Lecturer in History
Contact & Office Hours
Friday, 1-2 p.m.; Or by appointment.
Wright Hall 230
Rachel Grace Newman is a lecturer in the history of the global South in Smith’s history department. She earned her doctorate in international and global history from Columbia University in 2019. She also has a Maestría en Estudios sobre la Región (master’s in regional studies) from El Colegio de Jalisco and a bachelor’s degree in Latin American studies from Yale University.
Her courses at Smith situate Latin American history in the context of the global South, and she offers comparative courses on the topics of childhood and youth, migration, borderlands, and privilege and inequality. She also teaches Primary Sources in Latin American History, based on a class she previously taught at Columbia University.
Newman’s research has been supported by the Fulbright-Hays Doctoral Dissertation Research Award, among other grants. Her current project looks at the history of study abroad in Mexico, analyzing the politics of student mobility in an era of nationalism. Her work emphasizes the importance of social class and age categories to understand the ambitions of elite youth who migrated to the United States in the decades after the Mexican Revolution (1910–1920). She shows how a privileged group of citizens gradually pushed the Mexican state to develop international scholarship programs, still in existence today. In 2017, American History, a television program produced by C-SPAN3, interviewed Newman about her work.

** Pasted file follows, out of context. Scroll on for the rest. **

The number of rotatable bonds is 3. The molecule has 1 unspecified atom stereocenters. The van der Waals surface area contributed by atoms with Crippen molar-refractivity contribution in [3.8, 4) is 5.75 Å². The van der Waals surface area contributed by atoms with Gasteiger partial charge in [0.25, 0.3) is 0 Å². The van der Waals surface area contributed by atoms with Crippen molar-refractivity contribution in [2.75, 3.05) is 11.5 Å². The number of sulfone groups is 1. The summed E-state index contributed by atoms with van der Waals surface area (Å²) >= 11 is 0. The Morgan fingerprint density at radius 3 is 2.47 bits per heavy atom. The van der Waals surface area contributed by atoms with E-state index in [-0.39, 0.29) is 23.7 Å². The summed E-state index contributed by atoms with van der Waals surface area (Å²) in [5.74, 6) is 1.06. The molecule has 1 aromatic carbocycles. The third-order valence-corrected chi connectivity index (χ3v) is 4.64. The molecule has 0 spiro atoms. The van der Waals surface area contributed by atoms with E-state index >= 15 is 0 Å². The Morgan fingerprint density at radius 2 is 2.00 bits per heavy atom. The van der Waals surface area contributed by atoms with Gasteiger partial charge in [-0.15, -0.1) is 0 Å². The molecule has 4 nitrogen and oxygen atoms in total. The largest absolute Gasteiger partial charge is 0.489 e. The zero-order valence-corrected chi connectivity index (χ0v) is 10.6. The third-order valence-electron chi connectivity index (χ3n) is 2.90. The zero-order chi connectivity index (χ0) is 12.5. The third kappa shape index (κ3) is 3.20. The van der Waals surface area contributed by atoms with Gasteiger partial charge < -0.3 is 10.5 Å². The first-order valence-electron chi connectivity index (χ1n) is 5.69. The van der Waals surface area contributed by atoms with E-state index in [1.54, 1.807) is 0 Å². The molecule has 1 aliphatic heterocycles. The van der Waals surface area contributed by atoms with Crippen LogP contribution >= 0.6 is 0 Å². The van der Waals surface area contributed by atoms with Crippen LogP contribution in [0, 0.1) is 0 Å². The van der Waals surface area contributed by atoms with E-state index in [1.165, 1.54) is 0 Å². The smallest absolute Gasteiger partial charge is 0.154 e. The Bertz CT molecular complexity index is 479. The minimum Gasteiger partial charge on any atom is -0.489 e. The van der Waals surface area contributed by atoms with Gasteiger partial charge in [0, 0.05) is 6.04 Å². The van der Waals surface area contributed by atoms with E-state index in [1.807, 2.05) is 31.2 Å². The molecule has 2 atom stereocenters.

Newman is also a podcast host for New Books in Latin American Studies, a channel of the New Books Network. Listen to her conversations with authors.